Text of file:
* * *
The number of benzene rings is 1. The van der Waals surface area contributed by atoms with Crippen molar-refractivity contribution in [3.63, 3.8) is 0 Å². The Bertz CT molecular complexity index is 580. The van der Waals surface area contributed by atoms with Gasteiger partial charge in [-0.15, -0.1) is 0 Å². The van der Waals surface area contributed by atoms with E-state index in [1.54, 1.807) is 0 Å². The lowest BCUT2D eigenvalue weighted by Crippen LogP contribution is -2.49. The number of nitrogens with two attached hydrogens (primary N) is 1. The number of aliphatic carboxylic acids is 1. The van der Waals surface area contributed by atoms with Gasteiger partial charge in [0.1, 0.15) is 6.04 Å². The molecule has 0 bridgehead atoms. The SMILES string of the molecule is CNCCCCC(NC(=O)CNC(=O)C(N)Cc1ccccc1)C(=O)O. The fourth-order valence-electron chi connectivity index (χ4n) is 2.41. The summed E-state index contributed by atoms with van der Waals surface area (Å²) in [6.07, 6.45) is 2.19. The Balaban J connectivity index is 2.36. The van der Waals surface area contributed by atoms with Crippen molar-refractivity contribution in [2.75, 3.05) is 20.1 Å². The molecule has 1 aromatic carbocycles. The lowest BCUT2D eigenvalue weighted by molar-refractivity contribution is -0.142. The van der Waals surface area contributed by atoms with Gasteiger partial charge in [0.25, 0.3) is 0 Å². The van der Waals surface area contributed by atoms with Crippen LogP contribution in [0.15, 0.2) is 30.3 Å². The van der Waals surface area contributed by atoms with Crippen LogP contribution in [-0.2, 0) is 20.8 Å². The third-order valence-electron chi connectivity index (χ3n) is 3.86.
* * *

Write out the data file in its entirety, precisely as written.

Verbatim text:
The number of benzene rings is 1. The van der Waals surface area contributed by atoms with Crippen molar-refractivity contribution in [3.63, 3.8) is 0 Å². The Bertz CT molecular complexity index is 580. The van der Waals surface area contributed by atoms with Gasteiger partial charge in [-0.15, -0.1) is 0 Å². The van der Waals surface area contributed by atoms with E-state index in [1.54, 1.807) is 0 Å². The lowest BCUT2D eigenvalue weighted by Crippen LogP contribution is -2.49. The number of nitrogens with two attached hydrogens (primary N) is 1. The number of aliphatic carboxylic acids is 1. The van der Waals surface area contributed by atoms with Gasteiger partial charge in [0.1, 0.15) is 6.04 Å². The molecule has 0 bridgehead atoms. The SMILES string of the molecule is CNCCCCC(NC(=O)CNC(=O)C(N)Cc1ccccc1)C(=O)O. The fourth-order valence-electron chi connectivity index (χ4n) is 2.41. The summed E-state index contributed by atoms with van der Waals surface area (Å²) in [6.07, 6.45) is 2.19. The Balaban J connectivity index is 2.36. The van der Waals surface area contributed by atoms with Crippen molar-refractivity contribution in [2.75, 3.05) is 20.1 Å². The molecule has 1 aromatic carbocycles. The lowest BCUT2D eigenvalue weighted by molar-refractivity contribution is -0.142. The van der Waals surface area contributed by atoms with Gasteiger partial charge in [0.25, 0.3) is 0 Å². The van der Waals surface area contributed by atoms with Crippen LogP contribution in [0.15, 0.2) is 30.3 Å². The van der Waals surface area contributed by atoms with Crippen LogP contribution in [-0.2, 0) is 20.8 Å². The third-order valence-electron chi connectivity index (χ3n) is 3.86.